The Senate is expected to vote Thursday to limit debate on the nomination of Judge Neil Gorsuch to serve as the next associate justice of the United States Supreme Court. Senate Democrats have the 41 votes needed to filibuster the nomination, blocking Judge Gorsuch’s nomination.
Only a simple majority, or 51 votes, is required to invoke cloture for presidential appointments, such as cabinet nominees and agency heads, and lower federal court nominees. Before November 2013, three-fifths, or 60 votes, were required to invoke cloture for all executive appointments and federal court nominees. The requirement wasn’t based on any language in the Standing Rules of the Senate. The Senate operates on precedent for its threshold for cloture on presidential nominees.
Rule XXII, Clause 2 of the Standing Rules of the Senate states:
Notwithstanding the provisions of rule II or rule IV or any other rule of the Senate, at any time a motion signed by sixteen Senators, to bring to a close the debate upon any measure, motion, other matter pending before the Senate, or the unfinished business, is presented to the Senate, the Presiding Officer, or clerk at the direction of the Presiding Officer, shall at once state the motion to the Senate, and one hour after the Senate meets on the following calendar day but one, he shall lay the motion before the Senate and direct that the clerk call the roll, and upon the ascertainment that a quorum is present, the Presiding Officer shall, without debate, submit to the Senate by a yea-and-nay vote the question:
"Is it the sense of the Senate that the debate shall be brought to a close?" And if that question shall be decided in the affirmative by three-fifths of the Senators duly chosen and sworn — except on a measure or motion to amend the Senate rules, in which case the necessary affirmative vote shall be two-thirds of the Senators present and voting — then said measure, motion, or other matter pending before the Senate, or the unfinished business, shall be the unfinished business to the exclusion of all other business until disposed of.
Because presidential nominees aren’t specifically mentioned in the rule, the language is vague enough to be left open to interpretation, a loophole that then-Majority Leader Harry Reid (D-Nev.) exploited on November 21, 2013. Republicans had blocked the nomination of Patricia Millet, who had been appointed to the second most powerful court in the country, the United States Court of Appeals for the District of Columbia Circuit, which hears cases related to administrative law, including those against rules promulgated by federal agencies.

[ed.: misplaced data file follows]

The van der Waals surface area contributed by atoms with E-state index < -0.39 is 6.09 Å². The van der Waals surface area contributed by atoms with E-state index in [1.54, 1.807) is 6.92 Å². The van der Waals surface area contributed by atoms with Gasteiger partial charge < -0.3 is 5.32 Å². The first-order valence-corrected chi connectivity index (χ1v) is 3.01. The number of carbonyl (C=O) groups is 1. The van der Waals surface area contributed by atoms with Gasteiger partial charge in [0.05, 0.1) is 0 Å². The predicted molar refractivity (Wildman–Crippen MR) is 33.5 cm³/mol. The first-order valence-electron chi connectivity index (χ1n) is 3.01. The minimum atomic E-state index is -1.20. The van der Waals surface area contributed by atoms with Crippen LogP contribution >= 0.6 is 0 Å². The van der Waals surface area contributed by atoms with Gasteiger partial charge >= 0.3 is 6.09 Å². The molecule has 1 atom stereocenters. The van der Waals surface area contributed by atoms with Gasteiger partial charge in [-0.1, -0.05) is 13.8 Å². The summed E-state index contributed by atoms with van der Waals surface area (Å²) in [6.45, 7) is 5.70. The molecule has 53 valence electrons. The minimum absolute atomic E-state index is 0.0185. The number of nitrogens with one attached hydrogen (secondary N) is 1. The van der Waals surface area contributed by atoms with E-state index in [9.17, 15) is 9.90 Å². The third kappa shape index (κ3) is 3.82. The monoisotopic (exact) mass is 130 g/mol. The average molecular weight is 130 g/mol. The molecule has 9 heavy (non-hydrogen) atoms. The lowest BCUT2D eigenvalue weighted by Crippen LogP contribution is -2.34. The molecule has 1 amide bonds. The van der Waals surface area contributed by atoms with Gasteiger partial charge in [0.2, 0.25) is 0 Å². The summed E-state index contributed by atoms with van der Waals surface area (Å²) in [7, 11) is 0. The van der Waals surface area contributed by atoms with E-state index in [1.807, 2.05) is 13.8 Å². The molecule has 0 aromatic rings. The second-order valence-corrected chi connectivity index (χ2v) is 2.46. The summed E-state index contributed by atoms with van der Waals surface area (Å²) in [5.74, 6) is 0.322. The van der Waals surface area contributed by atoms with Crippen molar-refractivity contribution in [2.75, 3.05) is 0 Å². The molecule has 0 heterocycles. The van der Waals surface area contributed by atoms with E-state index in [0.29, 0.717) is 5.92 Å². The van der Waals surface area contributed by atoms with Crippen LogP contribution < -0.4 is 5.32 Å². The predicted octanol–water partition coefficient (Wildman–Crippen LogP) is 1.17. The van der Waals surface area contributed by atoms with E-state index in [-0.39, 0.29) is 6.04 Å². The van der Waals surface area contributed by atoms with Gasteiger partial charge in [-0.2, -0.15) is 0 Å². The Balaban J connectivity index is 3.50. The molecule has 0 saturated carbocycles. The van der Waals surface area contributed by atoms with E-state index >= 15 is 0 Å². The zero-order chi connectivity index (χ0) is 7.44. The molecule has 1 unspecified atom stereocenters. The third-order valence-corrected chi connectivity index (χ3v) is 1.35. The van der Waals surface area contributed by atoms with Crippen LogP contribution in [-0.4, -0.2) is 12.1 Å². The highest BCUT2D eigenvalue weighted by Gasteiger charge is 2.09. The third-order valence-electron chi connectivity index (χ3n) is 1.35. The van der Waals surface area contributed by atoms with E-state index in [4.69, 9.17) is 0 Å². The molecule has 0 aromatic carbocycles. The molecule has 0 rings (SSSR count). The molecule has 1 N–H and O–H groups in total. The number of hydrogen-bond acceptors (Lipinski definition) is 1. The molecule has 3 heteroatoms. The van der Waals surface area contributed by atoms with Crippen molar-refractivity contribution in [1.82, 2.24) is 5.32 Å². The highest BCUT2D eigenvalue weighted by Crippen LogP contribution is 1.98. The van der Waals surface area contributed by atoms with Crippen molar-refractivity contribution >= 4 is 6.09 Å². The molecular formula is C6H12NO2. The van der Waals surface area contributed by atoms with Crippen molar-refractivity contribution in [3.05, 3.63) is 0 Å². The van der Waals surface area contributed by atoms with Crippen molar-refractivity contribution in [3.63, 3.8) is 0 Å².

Unable to get the 60-vote threshold established by Senate precedent, Reid told the presiding officer of the Senate, "I raise a point of order that the vote on cloture under rule XXII for all nominations other than for the Supreme Court of the United States is by majority vote." The presiding officer, then-Senate President Pro-Tem Patrick Leahy (D-Vt.), answered, "Under the rules, the point of order is not sustained."
It was at this point that Reid appealed the ruling, which requires only a simple majority. The question posed to the Senate was, "Shall the decision of the Chair stand as the judgment of the Senate?" Democrats, at the time, had 55 seats in the Senate, more than enough to eliminate the filibuster for all presidential nominees, though Reid stopped short of eliminating the filibuster for Supreme Court nominees. While Sens. Carl Levin (D-Mich.), Joe Manchin (D-W.V.), and Mark Pryor (D-Ark.) voted with Republicans to keep the filibuster intact, 52 Democrats, by voting "nay," eliminated it.
"Under the precedent set by the Senate today, November 21, 2013, the threshold for cloture on nominations, not including those to the Supreme Court of the United States, is now a majority," Leahy said after the vote. "That is the ruling of the Chair."
Then-Minority Leader Mitch McConnell (R-Ky.) appealed the ruling, but the ruling of the chair was sustained.
The merits of the using this precedent to eliminate the filibuster for Supreme Court nominees aside, McConnell, who now serves as majority leader, need only follow the roadmap that Reid laid more than three years ago. The question right now is, how many Republican votes, with a 52-seat majority, does McConnell have to move forward?
Only two Republicans can vote to sustain the ruling of the presiding officer, at which point the chamber would be evenly split, and Vice President Mike Pence would have to break the tie. This, of course, assumes that no Democrats vote with Republicans. While four Democrats have said they’ll either support Judge Gorsuch or oppose a filibuster, that doesn’t necessarily mean they’ll vote with Republicans to eliminate the filibuster for Supreme Court nominees.
To recap, McConnell, likely after an unsuccessful attempt to invoke cloture, will make a point of order, in which he says, "I raise a point of order that the vote on cloture under rule XXII for nominations to the Supreme Court of the United States is by majority vote."
The presiding officer, possibly Vice President Pence, will reply, "Under the rules, the point of order is not sustained." McConnell will ask for the yeas and nays to appeal the ruling of the presiding officer, which can be overturned by a simple majority of nay votes. The new precedent requiring only 51 votes for cloture will be established.
It’s worth pointing out how short-sighted of a strategy this is for Democrats, though. With an unfavorable 2018 map and three sitting justices, above the age of 78, two of whom are solidly leftist, it’s not only one Supreme Court seat they’re risking with their filibuster of Judge Gorsuch. The ideological balance of the High Court may indeed shift over the next four years, and Democrats will have no one but themselves to blame.